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Why the Senate Needs to Approve More Judges Before It Adjourns


Wednesday, Sept. 17, 2008

Now that the 110th Senate has returned from its August recess and is feverishly racing toward adjournment so that many senators can return home to campaign for reelection, Senators must focus upon the controversial issue of federal judicial selection.

Thus far, charges and recriminations, partisan divisiveness and paybacks have punctuated the process. Democrats have accused President Bush of nominating conservative ideologues, and Republicans have asserted that the Democratic Senate majority is processing nominees too slowly.

However, the 110th Senate can still confirm numerous judges in the limited time that remains if Democrats and Republicans work cooperatively to approve judges - as they have shown the capacity to do in the recent past.

Despite Partisanship, Judicial Selection Has Gone Relatively Smoothly in Recent Years

Allegations and countercharges, as well as partisan gamesmanship, have attended judicial appointments for two decades partly because one party has occupied the White House, which nominates candidates, while the other party has possessed a majority in the Senate, which confirms nominees. Democrats have accused President Bush of submitting ideologically conservative nominees, who are not consensus picks, and of failing to consult senators from the states where vacancies arise before selecting nominees. In turn, Republicans have asserted that Democrats have not expeditiously investigated Bush nominees or promptly scheduled Judiciary Committee hearings and votes or Senate floor debates and votes.

Although partisanship has plagued judicial selection for most of the Bush Administration's two terms, the selection process has actually operated rather smoothly in the 110th Congress. As a result, relatively few judgeships remain vacant. Ten out of 179 federal appellate positions are open, and 34 out of 678 federal district seats are vacant.

This represents a change from the past: During the Democratic presidency of Bill Clinton, Senator Orrin Hatch (R - Utah), the Judiciary Committee chair, was fond of saying that he considered 60 openings "full employment for the judiciary." Moreover, at the conclusion of the Clinton administration, there were approximately 85 vacancies on the courts, nearly 30 of which were on the appellate courts. There were concomitantly almost 100 empty judgeships at the end of the George H. W. Bush administration. Appeals court openings are considered more important because the regional circuits are essentially the courts of last resort for 99 percent of cases as the Supreme Court hears so few appeals - meaning that the circuits have the last word on highly controversial cases raising issues relating to abortion, religion and terrorism.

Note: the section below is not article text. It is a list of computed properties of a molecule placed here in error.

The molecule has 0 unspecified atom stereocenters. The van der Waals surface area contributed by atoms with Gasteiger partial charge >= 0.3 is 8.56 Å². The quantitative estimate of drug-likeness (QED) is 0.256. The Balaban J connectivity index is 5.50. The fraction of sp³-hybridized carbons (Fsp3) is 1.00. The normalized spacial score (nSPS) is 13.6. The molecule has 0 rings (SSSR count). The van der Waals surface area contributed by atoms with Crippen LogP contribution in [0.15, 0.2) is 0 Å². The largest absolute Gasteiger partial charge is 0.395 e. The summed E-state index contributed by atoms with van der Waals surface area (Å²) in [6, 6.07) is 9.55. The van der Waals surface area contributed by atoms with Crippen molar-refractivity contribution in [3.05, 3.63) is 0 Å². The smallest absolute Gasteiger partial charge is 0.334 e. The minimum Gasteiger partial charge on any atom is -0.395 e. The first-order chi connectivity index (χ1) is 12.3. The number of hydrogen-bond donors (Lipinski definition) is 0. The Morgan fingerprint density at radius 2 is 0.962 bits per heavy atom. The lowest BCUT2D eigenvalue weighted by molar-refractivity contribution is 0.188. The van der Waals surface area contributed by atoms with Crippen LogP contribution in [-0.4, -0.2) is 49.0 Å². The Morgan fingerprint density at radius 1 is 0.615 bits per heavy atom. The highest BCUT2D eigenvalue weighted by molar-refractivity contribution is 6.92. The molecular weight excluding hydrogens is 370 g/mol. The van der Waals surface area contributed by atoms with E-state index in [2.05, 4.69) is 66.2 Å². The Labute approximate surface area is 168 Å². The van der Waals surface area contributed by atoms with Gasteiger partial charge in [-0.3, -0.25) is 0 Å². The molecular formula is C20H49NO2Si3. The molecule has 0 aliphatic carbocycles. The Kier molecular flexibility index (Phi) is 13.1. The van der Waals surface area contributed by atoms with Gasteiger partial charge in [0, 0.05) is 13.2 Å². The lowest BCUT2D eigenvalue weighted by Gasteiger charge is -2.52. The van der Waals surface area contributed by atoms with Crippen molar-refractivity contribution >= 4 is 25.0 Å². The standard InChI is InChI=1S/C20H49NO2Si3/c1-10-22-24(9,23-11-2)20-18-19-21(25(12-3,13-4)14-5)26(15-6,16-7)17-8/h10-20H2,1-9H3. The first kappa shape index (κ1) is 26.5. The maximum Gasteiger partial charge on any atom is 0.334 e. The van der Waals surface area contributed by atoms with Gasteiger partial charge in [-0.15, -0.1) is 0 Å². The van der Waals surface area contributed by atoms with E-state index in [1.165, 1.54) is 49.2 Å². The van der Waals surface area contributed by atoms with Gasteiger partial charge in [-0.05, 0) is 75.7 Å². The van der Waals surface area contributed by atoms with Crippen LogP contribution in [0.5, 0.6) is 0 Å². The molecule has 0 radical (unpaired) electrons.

Despite Belated White House Nominations, There Is Still Time to Confirm Nominees, Especially Consensus Choices

Today, the Bush White House deserves considerable responsibility for the judgeships that are presently empty. The Judiciary Committee has rather felicitously processed nominees throughout much of the 110th Congress. However, President Bush has been slow in making his nominations. Fourteen of Bush's 35 current nominees have been pending only since July 10 and nine of those only since July 22. When the White House submits large groups of nominees immediately before a Senate recess, that complicates smooth processing. Moreover, in this presidential election year, it was clear to all who participate in selection that, as is traditional, the confirmation process would slow and then virtually stop after the conventions.

Despite these problems, Senators still might be able to confirm a number of nominees in the few weeks that are left. Democrats and Republicans should eschew partisanship and work together, and Senators ought to confirm promptly consensus nominees. Good examples come from Pennsylvania where Pennsylvania Senators Arlen Specter (R) and Bob Casey (D) concurred -- as well as from Virginia, where Senators John Warner (R) and Jim Webb (D) concurred. Senator Patrick Leahy (D-Vt.), the Judiciary Committee Chair, should expeditiously schedule hearings and votes, while Senator Harry Reid (D-Nev.), the Majority Leader, should promptly schedule floor debates and votes.

Typically, federal judicial selection slows during a presidential elections year, especially at the end of a two-term administration. Nonetheless, the 110th Senate can still approve numerous nominees before it adjourns, if Democrats and Republicans cooperate and expeditiously review consensus picks. The parties should now resolve to work together for the good of the courts and the nation.

Carl Tobias is the Williams Professor at the University of Richmond School of Law.

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